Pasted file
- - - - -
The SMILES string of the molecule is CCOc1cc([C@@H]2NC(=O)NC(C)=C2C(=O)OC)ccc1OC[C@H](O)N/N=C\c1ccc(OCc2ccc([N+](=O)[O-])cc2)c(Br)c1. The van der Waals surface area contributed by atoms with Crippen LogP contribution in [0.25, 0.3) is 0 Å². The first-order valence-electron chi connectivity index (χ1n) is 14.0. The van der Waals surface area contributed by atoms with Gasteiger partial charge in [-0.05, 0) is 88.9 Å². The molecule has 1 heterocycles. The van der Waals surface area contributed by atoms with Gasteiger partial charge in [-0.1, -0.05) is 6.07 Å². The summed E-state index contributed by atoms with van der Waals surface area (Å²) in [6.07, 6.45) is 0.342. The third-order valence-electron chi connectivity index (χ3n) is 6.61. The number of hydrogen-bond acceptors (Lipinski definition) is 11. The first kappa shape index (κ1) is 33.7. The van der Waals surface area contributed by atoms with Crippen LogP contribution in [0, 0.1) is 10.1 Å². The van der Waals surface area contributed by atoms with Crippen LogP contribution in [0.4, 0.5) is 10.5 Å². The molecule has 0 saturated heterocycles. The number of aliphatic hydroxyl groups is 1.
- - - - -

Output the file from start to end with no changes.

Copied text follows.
The SMILES string of the molecule is CCOc1cc([C@@H]2NC(=O)NC(C)=C2C(=O)OC)ccc1OC[C@H](O)N/N=C\c1ccc(OCc2ccc([N+](=O)[O-])cc2)c(Br)c1. The van der Waals surface area contributed by atoms with Crippen LogP contribution in [0.25, 0.3) is 0 Å². The first-order valence-electron chi connectivity index (χ1n) is 14.0. The van der Waals surface area contributed by atoms with Gasteiger partial charge in [-0.05, 0) is 88.9 Å². The molecule has 1 heterocycles. The van der Waals surface area contributed by atoms with Gasteiger partial charge in [-0.1, -0.05) is 6.07 Å². The summed E-state index contributed by atoms with van der Waals surface area (Å²) in [6.07, 6.45) is 0.342. The third-order valence-electron chi connectivity index (χ3n) is 6.61. The number of hydrogen-bond acceptors (Lipinski definition) is 11. The first kappa shape index (κ1) is 33.7. The van der Waals surface area contributed by atoms with Crippen LogP contribution in [0, 0.1) is 10.1 Å². The van der Waals surface area contributed by atoms with Crippen LogP contribution in [0.4, 0.5) is 10.5 Å². The molecule has 0 saturated heterocycles. The number of aliphatic hydroxyl groups is 1.